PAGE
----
HistoryPeter Pugger Main Facility (West)
The first Peter Pugger was born in 1973 in sunny San Luis Obispo, California. It was a collaboration of a then little known architect/potter named Gordon Motta and an even lesser known engineer named Randy Wood. Gordon wanted a pugmill and Randy had ideas.
These two researched, sought out, analyzed and visited every existing pugmill they could find – from studio models to industrial giants.
After many long nights of welding, cutting, banging, bending, consulting, and a little swearing, a very strange pugmill emerged, made mostly of recycled parts from abandoned garlic factory processing equipment.
This long-nosed monstrosity was aptly named “Peter Pugger” by a friend with an active imagination. At that point no one imagined Peter Pugger would ever begin manufacturing. “If I had it to do over, I’m not sure I’d call it Peter Pugger”, says Randy, “but it sure is a name people don’t forget.”
Gordon eventually moved back to the island of Hawaii where he grew up and became a now famous potter, leaving Randy the task of parenting “Peter.” During the late 70s, while having made over a hundred long-nose puggers, Randy overheard a friend complaining that his pugmill wouldn’t mix and his mixer wouldn’t pug!
Randy put his thinking bandana back on and realized, while digging clay out of a mixer and stuffing it back into a pugmill, that this was a big waste of creative time and energy. By 1980, after several prototypes and much experimentation, Peter Pugger Manufacturing had its first patent and was well on its way to producing the first and ONLY pugger-mixer on the market.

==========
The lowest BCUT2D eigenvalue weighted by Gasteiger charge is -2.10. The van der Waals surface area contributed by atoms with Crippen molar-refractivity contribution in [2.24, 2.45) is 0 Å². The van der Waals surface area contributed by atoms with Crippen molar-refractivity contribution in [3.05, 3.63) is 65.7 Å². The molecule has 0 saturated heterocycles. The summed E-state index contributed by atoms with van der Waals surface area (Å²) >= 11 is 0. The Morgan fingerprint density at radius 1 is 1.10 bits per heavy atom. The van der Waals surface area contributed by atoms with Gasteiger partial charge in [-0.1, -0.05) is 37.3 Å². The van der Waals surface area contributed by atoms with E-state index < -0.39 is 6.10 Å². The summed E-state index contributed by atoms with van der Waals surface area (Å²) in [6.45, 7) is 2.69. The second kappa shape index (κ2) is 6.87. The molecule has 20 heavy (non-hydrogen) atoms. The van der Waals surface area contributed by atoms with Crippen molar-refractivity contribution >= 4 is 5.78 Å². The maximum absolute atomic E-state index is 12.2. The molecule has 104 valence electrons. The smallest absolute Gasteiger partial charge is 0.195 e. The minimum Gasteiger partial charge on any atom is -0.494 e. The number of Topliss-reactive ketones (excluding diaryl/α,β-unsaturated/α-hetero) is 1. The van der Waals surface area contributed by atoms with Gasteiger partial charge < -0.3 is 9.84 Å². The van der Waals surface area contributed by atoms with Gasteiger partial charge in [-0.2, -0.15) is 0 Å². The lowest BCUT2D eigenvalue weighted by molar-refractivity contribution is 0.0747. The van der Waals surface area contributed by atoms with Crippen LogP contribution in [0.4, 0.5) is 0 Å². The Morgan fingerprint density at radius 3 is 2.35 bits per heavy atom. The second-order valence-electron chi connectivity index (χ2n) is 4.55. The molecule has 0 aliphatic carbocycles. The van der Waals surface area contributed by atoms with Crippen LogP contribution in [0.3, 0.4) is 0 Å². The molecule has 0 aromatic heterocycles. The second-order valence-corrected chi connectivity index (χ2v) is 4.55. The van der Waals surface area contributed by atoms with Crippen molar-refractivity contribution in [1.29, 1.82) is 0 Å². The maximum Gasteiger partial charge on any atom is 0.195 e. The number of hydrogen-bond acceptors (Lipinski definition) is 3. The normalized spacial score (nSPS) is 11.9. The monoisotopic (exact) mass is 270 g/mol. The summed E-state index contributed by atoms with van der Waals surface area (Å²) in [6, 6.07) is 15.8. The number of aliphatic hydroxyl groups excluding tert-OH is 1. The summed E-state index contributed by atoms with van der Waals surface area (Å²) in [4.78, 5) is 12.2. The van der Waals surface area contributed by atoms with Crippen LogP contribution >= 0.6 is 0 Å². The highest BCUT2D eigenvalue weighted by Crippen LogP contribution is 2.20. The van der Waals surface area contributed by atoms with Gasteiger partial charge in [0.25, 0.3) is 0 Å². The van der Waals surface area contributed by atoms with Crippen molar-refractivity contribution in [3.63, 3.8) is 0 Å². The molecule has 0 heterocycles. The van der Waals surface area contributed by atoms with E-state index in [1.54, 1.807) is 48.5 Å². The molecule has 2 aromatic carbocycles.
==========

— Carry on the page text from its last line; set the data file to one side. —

Sales started slow, but new owners were delighted with the ease of mixing and recycling, and word soon spread. As the pugger-mixers started showing their worth, more potters started asking about vacuum deairing. Was it not enough for a clay mixer to unload itself through a pugmill? Not for everyone. So Randy went back to work trying to add vacuum.
This solution proved elusive. None of the conventional vacuum methods worked when mixing in a pugmill. Over the course of twelve years and after dozens of prototypes, Randy finally hit upon the exact combination that would work well, last a long time with low maintenance, and be perfectly safe and easy to operate – The Power Wedger was born.
What started out as a lark has turned into an organization producing various sizes of quality custom-crafted machines engineered for the long-term.
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